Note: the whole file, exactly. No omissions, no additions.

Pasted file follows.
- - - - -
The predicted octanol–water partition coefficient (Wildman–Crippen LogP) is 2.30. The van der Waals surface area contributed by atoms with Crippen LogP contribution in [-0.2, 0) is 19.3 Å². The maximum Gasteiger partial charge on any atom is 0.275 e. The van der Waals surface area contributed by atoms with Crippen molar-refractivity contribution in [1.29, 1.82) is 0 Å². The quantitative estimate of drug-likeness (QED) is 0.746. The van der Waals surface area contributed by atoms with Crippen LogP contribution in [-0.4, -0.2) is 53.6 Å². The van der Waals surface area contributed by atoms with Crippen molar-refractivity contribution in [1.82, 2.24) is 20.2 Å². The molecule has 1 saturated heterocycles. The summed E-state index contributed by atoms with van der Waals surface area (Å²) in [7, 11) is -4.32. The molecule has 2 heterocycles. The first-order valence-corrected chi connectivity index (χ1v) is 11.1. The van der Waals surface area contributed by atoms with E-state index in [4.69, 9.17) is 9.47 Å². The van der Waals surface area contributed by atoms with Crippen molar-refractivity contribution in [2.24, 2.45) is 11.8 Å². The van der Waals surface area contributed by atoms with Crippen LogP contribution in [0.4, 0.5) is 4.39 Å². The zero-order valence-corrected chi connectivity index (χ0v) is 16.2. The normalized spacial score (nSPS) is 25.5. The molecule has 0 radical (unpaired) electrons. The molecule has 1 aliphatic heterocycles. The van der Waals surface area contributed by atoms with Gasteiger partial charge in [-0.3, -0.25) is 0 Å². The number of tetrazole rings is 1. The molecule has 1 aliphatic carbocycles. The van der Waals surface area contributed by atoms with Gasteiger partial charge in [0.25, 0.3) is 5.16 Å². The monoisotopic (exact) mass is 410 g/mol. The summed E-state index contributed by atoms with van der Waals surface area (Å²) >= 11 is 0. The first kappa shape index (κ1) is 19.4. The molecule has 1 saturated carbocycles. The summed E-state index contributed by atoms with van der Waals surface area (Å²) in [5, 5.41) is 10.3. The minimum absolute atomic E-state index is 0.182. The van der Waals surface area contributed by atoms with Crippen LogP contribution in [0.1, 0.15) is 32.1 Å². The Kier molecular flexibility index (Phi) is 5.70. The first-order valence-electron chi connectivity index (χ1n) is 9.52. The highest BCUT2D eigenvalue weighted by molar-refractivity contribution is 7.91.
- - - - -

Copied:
The predicted octanol–water partition coefficient (Wildman–Crippen LogP) is 2.30. The van der Waals surface area contributed by atoms with Crippen LogP contribution in [-0.2, 0) is 19.3 Å². The maximum Gasteiger partial charge on any atom is 0.275 e. The van der Waals surface area contributed by atoms with Crippen molar-refractivity contribution in [1.29, 1.82) is 0 Å². The quantitative estimate of drug-likeness (QED) is 0.746. The van der Waals surface area contributed by atoms with Crippen LogP contribution in [-0.4, -0.2) is 53.6 Å². The van der Waals surface area contributed by atoms with Crippen molar-refractivity contribution in [1.82, 2.24) is 20.2 Å². The molecule has 1 saturated heterocycles. The summed E-state index contributed by atoms with van der Waals surface area (Å²) in [7, 11) is -4.32. The molecule has 2 heterocycles. The first-order valence-corrected chi connectivity index (χ1v) is 11.1. The van der Waals surface area contributed by atoms with E-state index in [4.69, 9.17) is 9.47 Å². The van der Waals surface area contributed by atoms with Crippen molar-refractivity contribution in [2.24, 2.45) is 11.8 Å². The van der Waals surface area contributed by atoms with Crippen LogP contribution in [0.4, 0.5) is 4.39 Å². The zero-order valence-corrected chi connectivity index (χ0v) is 16.2. The normalized spacial score (nSPS) is 25.5. The molecule has 0 radical (unpaired) electrons. The molecule has 1 aliphatic heterocycles. The van der Waals surface area contributed by atoms with Gasteiger partial charge in [-0.3, -0.25) is 0 Å². The number of tetrazole rings is 1. The molecule has 1 aliphatic carbocycles. The van der Waals surface area contributed by atoms with Gasteiger partial charge in [0.25, 0.3) is 5.16 Å². The monoisotopic (exact) mass is 410 g/mol. The summed E-state index contributed by atoms with van der Waals surface area (Å²) >= 11 is 0. The first kappa shape index (κ1) is 19.4. The molecule has 1 saturated carbocycles. The summed E-state index contributed by atoms with van der Waals surface area (Å²) in [5, 5.41) is 10.3. The minimum absolute atomic E-state index is 0.182. The van der Waals surface area contributed by atoms with Crippen LogP contribution in [0.1, 0.15) is 32.1 Å². The Kier molecular flexibility index (Phi) is 5.70. The first-order valence-electron chi connectivity index (χ1n) is 9.52. The highest BCUT2D eigenvalue weighted by molar-refractivity contribution is 7.91.